18                    High resolution telescope — bottom, smaller spots
       Medium resolution telescope — middle, medium-size spots
       Low resolution telescope — top, larger spots

19             1 Bigger apertures gather more light from distant sources.
2 Bigger apertures mean greater resolving power.

Workbook answers – P7 - Observing the Universe                                               Page 2 of 10
20             For example:
1 Telescope mountings must support the telescope and enable it to move and maintain an
alignment.
2 The telescope will expand and contract as its temperature changes. This must not affect
image formation.

21

The star emits light in all directions. The distant telescope gat hers light for such a tiny cone
of radiation from the star that all rays are effectively parallel.

22   a
b
c

d         It is a real image, because light will form an image on a screen at that location.

23   a
b

c         An object in the Solar System, e.g. the Moon, a planet or the Sun

24             A large diameter means it gathers more light. A weak lens means the image will be larger,
improving the resolution of the stars.

25   a         Rotate by 4/24 x 361 ≈ 60 around the Pole Star

b         The Eart h rotates by 361 on its axis every 24 hours.

c         It is aligned with the Earth’s axis (directly above the North Pole).

Workbook answers – P7 - Observing the Universe                                                Page 3 of 10
26   a

b         The Eart h rotates 361 in 24 hours. The star is in the same position after 360  rotation. 1
rotation takes 4 minutes.

c         4 minutes ≈ 1 rotation
365 days x 1 = 365 ≈ 360, or 1 rotation

27   a         23 hr 56 min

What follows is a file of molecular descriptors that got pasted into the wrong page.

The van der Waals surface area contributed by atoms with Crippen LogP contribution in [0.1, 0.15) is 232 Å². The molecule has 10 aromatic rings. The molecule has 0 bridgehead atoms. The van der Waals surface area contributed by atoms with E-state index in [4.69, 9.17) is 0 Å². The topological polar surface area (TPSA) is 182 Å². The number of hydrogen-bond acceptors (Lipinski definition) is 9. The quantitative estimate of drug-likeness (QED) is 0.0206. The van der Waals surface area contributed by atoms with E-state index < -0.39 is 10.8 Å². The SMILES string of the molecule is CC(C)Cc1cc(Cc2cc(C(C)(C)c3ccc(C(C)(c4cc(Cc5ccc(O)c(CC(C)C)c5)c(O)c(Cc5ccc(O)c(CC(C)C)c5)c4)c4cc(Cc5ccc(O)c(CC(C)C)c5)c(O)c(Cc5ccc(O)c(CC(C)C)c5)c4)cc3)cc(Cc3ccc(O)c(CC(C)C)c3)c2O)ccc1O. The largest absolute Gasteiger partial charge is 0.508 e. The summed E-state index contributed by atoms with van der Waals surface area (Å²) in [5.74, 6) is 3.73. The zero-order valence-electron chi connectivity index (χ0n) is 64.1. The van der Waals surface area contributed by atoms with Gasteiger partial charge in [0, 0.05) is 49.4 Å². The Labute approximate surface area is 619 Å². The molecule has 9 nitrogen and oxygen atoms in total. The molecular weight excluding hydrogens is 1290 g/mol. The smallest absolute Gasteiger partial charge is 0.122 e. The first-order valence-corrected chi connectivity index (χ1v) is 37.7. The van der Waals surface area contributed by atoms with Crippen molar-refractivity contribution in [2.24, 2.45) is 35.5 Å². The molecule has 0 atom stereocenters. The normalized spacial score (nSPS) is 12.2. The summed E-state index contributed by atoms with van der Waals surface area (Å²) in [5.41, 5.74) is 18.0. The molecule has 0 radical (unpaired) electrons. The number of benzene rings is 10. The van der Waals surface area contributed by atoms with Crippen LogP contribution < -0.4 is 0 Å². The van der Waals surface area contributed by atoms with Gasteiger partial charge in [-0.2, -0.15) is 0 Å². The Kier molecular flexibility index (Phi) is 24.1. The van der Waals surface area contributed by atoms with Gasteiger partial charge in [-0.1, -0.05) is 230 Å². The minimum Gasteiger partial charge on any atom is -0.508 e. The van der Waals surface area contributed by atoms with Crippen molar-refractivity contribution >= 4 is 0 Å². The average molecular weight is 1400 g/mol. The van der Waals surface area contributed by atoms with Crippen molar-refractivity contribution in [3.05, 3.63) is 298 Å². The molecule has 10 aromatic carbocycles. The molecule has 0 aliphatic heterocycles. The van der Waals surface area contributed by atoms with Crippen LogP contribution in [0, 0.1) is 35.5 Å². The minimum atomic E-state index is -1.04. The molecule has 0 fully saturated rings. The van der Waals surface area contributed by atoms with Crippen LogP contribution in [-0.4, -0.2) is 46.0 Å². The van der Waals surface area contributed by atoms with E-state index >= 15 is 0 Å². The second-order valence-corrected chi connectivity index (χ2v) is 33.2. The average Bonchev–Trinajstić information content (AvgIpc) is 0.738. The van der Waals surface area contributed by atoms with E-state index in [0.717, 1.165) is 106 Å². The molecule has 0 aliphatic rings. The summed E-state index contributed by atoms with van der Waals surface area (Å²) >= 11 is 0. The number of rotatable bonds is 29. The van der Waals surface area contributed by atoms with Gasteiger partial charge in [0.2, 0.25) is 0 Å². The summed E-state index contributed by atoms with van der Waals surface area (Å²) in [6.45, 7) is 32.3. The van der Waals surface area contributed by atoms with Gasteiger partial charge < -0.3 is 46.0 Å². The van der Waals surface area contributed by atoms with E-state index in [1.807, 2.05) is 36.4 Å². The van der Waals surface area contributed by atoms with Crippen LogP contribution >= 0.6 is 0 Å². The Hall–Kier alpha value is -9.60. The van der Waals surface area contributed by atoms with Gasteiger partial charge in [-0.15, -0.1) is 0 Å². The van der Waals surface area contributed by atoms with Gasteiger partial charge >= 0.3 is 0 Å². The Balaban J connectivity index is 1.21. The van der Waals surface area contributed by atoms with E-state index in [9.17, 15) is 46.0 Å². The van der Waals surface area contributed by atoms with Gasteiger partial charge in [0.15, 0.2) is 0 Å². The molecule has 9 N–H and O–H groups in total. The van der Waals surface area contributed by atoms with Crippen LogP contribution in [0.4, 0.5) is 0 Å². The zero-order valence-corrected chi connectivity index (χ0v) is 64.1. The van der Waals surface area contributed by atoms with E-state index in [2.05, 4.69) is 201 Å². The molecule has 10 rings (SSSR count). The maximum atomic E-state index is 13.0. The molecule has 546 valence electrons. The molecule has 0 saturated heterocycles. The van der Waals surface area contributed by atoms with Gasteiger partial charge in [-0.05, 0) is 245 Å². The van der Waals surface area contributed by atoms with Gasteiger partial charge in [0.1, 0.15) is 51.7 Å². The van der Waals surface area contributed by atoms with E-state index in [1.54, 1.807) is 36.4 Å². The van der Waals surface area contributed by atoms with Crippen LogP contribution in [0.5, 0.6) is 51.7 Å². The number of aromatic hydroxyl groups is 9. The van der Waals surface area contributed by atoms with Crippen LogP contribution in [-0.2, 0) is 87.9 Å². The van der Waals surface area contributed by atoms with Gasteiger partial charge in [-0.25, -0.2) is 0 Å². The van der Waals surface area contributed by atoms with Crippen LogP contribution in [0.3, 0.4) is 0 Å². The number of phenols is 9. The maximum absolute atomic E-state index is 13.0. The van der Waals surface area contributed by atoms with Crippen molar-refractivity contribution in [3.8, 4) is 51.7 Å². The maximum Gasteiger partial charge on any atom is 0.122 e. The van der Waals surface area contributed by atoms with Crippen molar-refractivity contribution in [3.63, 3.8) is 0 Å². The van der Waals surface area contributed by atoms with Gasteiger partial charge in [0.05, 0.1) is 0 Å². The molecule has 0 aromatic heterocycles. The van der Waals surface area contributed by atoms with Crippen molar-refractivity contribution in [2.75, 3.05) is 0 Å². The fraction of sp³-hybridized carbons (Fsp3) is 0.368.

24 hr 49 min

b         The stars appear to travel across the sky because of the Earth’s rotation, with 360 taking
about 23 hours 56 minutes. Meanwhile the Moon is orbiting the Earth once every month, so
it must drift 360 against the star pattern in this time. This is equivalent to about 13 drift
each day.

28   a         A7, B5, C3, D1, E2, F8, G4, H6

b         We see the Moon by light reflected from the Sun. As the Moon orbits the Earth, we see
different amounts of its surface that faces the Sun and so is lit. The shape of the li t surface
changes too, and these shapes are called ‘phases’. The cycle of shapes seen corresponds
to one orbit of the Moon around the Earth.

29             See left diagram on Textbook page 206.

30             The night sky is what we see facing away from the Sun, as the Earth rotates daily. As the
Earth orbits the Sun through the year, the night sky contains different constellations in each
season.
The left side of the diagram is the winter sky at night; the right side is the summer sky at
night.

Workbook answers – P7 - Observing the Universe                                                 Page 4 of 10
31             The Eart h is nearer the Sun than Mars, so it moves round its orbit more quickly. As the Earth
overtakes Mars, Mars appears to move backwards against the background star pattern.

32   a    i
ii

b         When the Moon moves through the large shadow cast by the Earth, the eclipse will be seen
from many places on the Earth that night. The shadow cast by the Moon in a solar eclipse is
very small, so the eclipse is only seen at particular places on the Earth.

33             See the lower diagram on Textbook page 209.
Because the Moon’s orbit of the Earth is tilted relative to the plane of the Earth and Sun, the
Moon seldom comes between Earth and Sun, and it seldom passes through the Earth’s